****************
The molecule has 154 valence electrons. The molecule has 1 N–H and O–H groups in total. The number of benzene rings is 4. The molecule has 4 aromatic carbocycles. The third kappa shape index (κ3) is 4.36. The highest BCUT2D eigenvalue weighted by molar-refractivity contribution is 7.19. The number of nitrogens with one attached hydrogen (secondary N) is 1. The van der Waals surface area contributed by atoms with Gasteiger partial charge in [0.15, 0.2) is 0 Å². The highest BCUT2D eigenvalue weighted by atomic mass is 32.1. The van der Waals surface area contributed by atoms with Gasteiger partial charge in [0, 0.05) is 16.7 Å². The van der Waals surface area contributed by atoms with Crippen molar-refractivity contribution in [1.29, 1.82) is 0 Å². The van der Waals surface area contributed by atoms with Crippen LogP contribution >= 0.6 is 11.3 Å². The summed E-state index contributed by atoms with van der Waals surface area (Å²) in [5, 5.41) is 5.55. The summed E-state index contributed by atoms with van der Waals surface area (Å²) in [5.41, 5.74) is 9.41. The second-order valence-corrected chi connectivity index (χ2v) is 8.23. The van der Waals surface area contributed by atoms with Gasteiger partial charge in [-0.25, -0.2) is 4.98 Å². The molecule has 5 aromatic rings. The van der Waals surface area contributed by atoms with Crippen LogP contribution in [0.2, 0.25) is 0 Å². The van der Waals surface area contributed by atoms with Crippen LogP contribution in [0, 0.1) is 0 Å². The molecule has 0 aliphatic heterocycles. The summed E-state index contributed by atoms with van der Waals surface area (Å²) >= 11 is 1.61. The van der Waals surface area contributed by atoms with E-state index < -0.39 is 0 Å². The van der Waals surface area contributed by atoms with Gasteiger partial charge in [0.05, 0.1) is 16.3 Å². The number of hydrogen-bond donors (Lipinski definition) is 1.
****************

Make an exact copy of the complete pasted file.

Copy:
The molecule has 154 valence electrons. The molecule has 1 N–H and O–H groups in total. The number of benzene rings is 4. The molecule has 4 aromatic carbocycles. The third kappa shape index (κ3) is 4.36. The highest BCUT2D eigenvalue weighted by molar-refractivity contribution is 7.19. The number of nitrogens with one attached hydrogen (secondary N) is 1. The van der Waals surface area contributed by atoms with Gasteiger partial charge in [0.15, 0.2) is 0 Å². The highest BCUT2D eigenvalue weighted by atomic mass is 32.1. The van der Waals surface area contributed by atoms with Gasteiger partial charge in [0, 0.05) is 16.7 Å². The van der Waals surface area contributed by atoms with Crippen molar-refractivity contribution in [1.29, 1.82) is 0 Å². The van der Waals surface area contributed by atoms with Crippen LogP contribution >= 0.6 is 11.3 Å². The summed E-state index contributed by atoms with van der Waals surface area (Å²) in [5, 5.41) is 5.55. The summed E-state index contributed by atoms with van der Waals surface area (Å²) in [5.41, 5.74) is 9.41. The second-order valence-corrected chi connectivity index (χ2v) is 8.23. The van der Waals surface area contributed by atoms with Gasteiger partial charge in [-0.25, -0.2) is 4.98 Å². The molecule has 5 aromatic rings. The van der Waals surface area contributed by atoms with Crippen LogP contribution in [0.2, 0.25) is 0 Å². The van der Waals surface area contributed by atoms with Crippen LogP contribution in [0, 0.1) is 0 Å². The molecule has 0 aliphatic heterocycles. The summed E-state index contributed by atoms with van der Waals surface area (Å²) >= 11 is 1.61. The van der Waals surface area contributed by atoms with E-state index < -0.39 is 0 Å². The van der Waals surface area contributed by atoms with Gasteiger partial charge in [0.05, 0.1) is 16.3 Å². The number of hydrogen-bond donors (Lipinski definition) is 1.